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Paloma Weakens Over Cuba


U.S. weather forecasters have downgraded the tropical storm named Paloma to a tropical depression as it weakens over Cuba.

At last report Sunday, the storm was located near the city of Camaguey, with winds of 55 kilometers per hour. When Paloma came ashore Saturday as a hurricane, its winds downed power lines, toppled trees and damaged homes across the southern coast of Cuba.

Paloma is expected to continue weakening as it nears Cuba's northern coast and heads toward the Bahamas. Both the Cuban and Bahamian governments have discontinued all warnings associated with the storm.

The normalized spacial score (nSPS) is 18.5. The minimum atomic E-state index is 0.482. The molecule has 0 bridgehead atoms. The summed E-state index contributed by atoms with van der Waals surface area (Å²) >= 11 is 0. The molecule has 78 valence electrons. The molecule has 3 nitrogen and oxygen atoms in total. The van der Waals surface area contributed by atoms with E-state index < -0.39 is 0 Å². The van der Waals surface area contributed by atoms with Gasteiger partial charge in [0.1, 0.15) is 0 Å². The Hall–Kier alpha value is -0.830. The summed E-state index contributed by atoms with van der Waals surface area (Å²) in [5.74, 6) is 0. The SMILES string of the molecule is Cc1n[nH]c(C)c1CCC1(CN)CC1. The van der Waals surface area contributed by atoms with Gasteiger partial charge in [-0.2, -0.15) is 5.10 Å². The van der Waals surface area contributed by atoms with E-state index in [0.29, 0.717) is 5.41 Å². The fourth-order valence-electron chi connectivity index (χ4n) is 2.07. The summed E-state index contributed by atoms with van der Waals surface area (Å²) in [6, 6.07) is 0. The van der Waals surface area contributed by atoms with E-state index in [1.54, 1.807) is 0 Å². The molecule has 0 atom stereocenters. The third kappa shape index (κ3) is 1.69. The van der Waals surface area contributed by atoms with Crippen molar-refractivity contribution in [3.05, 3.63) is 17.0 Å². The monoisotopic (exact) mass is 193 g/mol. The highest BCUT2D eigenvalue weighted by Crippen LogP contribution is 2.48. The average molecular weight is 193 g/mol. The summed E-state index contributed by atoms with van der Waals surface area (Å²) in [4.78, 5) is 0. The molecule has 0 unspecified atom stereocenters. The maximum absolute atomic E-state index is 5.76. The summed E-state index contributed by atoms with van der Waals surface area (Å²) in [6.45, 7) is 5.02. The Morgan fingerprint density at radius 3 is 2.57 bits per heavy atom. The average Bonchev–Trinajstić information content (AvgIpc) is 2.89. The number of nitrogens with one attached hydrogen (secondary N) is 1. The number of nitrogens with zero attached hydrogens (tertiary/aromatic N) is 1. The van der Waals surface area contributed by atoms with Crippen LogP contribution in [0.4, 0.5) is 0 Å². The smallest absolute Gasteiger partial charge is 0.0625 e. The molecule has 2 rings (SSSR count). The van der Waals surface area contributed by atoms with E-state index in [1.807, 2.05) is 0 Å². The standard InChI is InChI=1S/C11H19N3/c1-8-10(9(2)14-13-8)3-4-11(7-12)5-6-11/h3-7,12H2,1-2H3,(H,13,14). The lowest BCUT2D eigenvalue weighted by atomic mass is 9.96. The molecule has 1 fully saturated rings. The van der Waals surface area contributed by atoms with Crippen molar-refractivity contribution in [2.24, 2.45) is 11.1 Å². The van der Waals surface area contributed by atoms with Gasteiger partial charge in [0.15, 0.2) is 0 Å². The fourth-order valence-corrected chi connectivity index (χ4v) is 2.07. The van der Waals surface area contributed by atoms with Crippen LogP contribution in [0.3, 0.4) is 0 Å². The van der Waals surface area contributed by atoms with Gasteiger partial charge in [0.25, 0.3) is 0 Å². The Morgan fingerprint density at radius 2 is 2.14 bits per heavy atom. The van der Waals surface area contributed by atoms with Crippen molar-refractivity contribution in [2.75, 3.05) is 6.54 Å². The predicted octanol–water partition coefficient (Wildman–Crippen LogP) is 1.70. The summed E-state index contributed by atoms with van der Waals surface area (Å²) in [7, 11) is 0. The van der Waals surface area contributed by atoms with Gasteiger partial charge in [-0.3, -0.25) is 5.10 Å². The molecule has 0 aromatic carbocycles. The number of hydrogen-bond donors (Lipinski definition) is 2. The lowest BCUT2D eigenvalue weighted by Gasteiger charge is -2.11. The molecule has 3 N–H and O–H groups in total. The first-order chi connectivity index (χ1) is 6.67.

A storm surge caused coastal flooding in Cuba. Paloma also dumped considerable rain on parts of the island nation, and is expected to do the same to parts of the Bahamas.

Paloma is the third major hurricane to hit Cuba this year. Ike and Gustav caused billions of dollars in damage.

Paloma drenched the Cayman Islands with torrential rains late last week, ripping roofs off of buildings and toppling trees.

There have been no reports of storm-related deaths.

Some information for this report was provided by AFP, AP and Reuters.

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